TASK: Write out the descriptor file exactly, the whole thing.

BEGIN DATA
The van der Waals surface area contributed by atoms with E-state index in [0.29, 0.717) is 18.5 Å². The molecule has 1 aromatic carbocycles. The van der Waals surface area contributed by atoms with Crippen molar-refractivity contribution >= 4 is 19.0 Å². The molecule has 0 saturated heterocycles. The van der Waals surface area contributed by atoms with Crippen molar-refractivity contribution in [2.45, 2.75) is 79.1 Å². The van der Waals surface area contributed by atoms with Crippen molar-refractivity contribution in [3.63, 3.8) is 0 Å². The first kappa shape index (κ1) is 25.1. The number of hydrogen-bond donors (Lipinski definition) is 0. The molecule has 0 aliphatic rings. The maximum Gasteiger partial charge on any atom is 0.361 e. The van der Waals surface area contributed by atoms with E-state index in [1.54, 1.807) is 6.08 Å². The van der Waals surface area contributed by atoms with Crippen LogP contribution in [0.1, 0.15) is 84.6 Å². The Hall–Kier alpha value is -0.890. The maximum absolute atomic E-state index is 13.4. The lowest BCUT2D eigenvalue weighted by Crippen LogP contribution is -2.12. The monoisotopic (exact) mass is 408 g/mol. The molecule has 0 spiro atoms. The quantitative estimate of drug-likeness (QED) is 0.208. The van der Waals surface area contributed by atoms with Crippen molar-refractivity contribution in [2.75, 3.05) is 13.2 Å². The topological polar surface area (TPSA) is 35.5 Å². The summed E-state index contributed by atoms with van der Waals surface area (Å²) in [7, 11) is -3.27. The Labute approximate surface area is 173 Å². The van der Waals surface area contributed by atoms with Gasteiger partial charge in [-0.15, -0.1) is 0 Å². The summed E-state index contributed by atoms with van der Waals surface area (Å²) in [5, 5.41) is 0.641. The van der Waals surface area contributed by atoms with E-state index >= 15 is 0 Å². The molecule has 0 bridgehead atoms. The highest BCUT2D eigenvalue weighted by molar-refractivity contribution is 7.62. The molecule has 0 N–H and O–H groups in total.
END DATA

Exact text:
The van der Waals surface area contributed by atoms with E-state index in [0.29, 0.717) is 18.5 Å². The molecule has 1 aromatic carbocycles. The van der Waals surface area contributed by atoms with Crippen molar-refractivity contribution >= 4 is 19.0 Å². The molecule has 0 saturated heterocycles. The van der Waals surface area contributed by atoms with Crippen molar-refractivity contribution in [2.45, 2.75) is 79.1 Å². The van der Waals surface area contributed by atoms with Crippen molar-refractivity contribution in [3.63, 3.8) is 0 Å². The first kappa shape index (κ1) is 25.1. The number of hydrogen-bond donors (Lipinski definition) is 0. The molecule has 0 aliphatic rings. The maximum Gasteiger partial charge on any atom is 0.361 e. The van der Waals surface area contributed by atoms with E-state index in [1.54, 1.807) is 6.08 Å². The van der Waals surface area contributed by atoms with Crippen LogP contribution in [0.1, 0.15) is 84.6 Å². The Hall–Kier alpha value is -0.890. The maximum absolute atomic E-state index is 13.4. The lowest BCUT2D eigenvalue weighted by Crippen LogP contribution is -2.12. The monoisotopic (exact) mass is 408 g/mol. The molecule has 0 spiro atoms. The quantitative estimate of drug-likeness (QED) is 0.208. The van der Waals surface area contributed by atoms with Crippen molar-refractivity contribution in [2.75, 3.05) is 13.2 Å². The topological polar surface area (TPSA) is 35.5 Å². The summed E-state index contributed by atoms with van der Waals surface area (Å²) in [7, 11) is -3.27. The Labute approximate surface area is 173 Å². The van der Waals surface area contributed by atoms with Gasteiger partial charge in [-0.15, -0.1) is 0 Å². The summed E-state index contributed by atoms with van der Waals surface area (Å²) in [5, 5.41) is 0.641. The van der Waals surface area contributed by atoms with E-state index >= 15 is 0 Å². The molecule has 0 bridgehead atoms. The highest BCUT2D eigenvalue weighted by molar-refractivity contribution is 7.62. The molecule has 0 N–H and O–H groups in total.